However, after one of the dances I received the nicest set of compliments I've had in a long time, maybe ever. My good friend Patrick, the one with his arm around me in this photo, told me, very seriously, that I was looking "very hot" tonight, and had I been working out? I said that actually yes, a bit, and he was very flattering about my outfit and how I looked in it. He said, quite earnestly "you have a sophisticated sexiness that you didn't have when I first met you; I think you look fabulous and people don't say nice things to each other often enough."

Yeah, I pretty much just melted on the floor right there. If he wasn't so very, very gay, I would probably have proposed. (And if there is any chance that he's not completely gay, I think I'll be first in line and beating off the other women with a stick. I love him.) He made my day, my week, and possibly my year, and even now I still feel full of joy at such a charming compliment.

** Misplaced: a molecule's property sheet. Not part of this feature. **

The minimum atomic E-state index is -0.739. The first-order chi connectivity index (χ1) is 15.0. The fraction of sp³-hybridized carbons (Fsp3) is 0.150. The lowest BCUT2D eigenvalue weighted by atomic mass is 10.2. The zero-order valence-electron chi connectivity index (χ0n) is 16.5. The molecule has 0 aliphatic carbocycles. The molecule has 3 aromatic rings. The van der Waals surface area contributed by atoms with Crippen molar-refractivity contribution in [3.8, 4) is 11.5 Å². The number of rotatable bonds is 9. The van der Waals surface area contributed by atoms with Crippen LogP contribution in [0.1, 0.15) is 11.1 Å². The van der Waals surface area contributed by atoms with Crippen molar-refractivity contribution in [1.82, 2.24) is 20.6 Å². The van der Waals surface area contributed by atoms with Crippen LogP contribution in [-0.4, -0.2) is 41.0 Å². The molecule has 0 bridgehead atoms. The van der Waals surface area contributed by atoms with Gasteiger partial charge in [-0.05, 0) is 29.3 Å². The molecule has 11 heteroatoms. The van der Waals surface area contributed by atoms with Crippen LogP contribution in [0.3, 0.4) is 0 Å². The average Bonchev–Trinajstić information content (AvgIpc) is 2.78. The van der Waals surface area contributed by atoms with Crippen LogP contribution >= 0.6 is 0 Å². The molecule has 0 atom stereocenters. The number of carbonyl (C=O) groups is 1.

This morning the weather was cold but cloudless and bright in a wonderful Autumn way, so I dressed warmly and strode off to work. I love being able to walk briskly without getting too hot - I power-walked the whole way to my office and by the time I got there I was glowing with good feeling and noticeably more cheerful than my colleagues.

And after work today I am having a cup of tea with a girl from the Creative Writing Summer School who is back here for a year abroad. We're going to one of my favourite teashops, Teacup in the Northern Quarter.

Things are pretty awesome, really.

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Current Location: m13
Current Mood: happy happy
Current Music: Florence and the Machine - Dog Days are Over

2 favourite things of A few of my favourite things
purplerainbow
Things I didn't mention yesterday due to irritation:

-On Monday I saw pumpkins in the supermarket. I have to get hold of some of those for carving!

-On Tuesday I saw the Christmas lights being installed in Albert Square. Looking forward to the switch on event as the fireworks are always fantastic.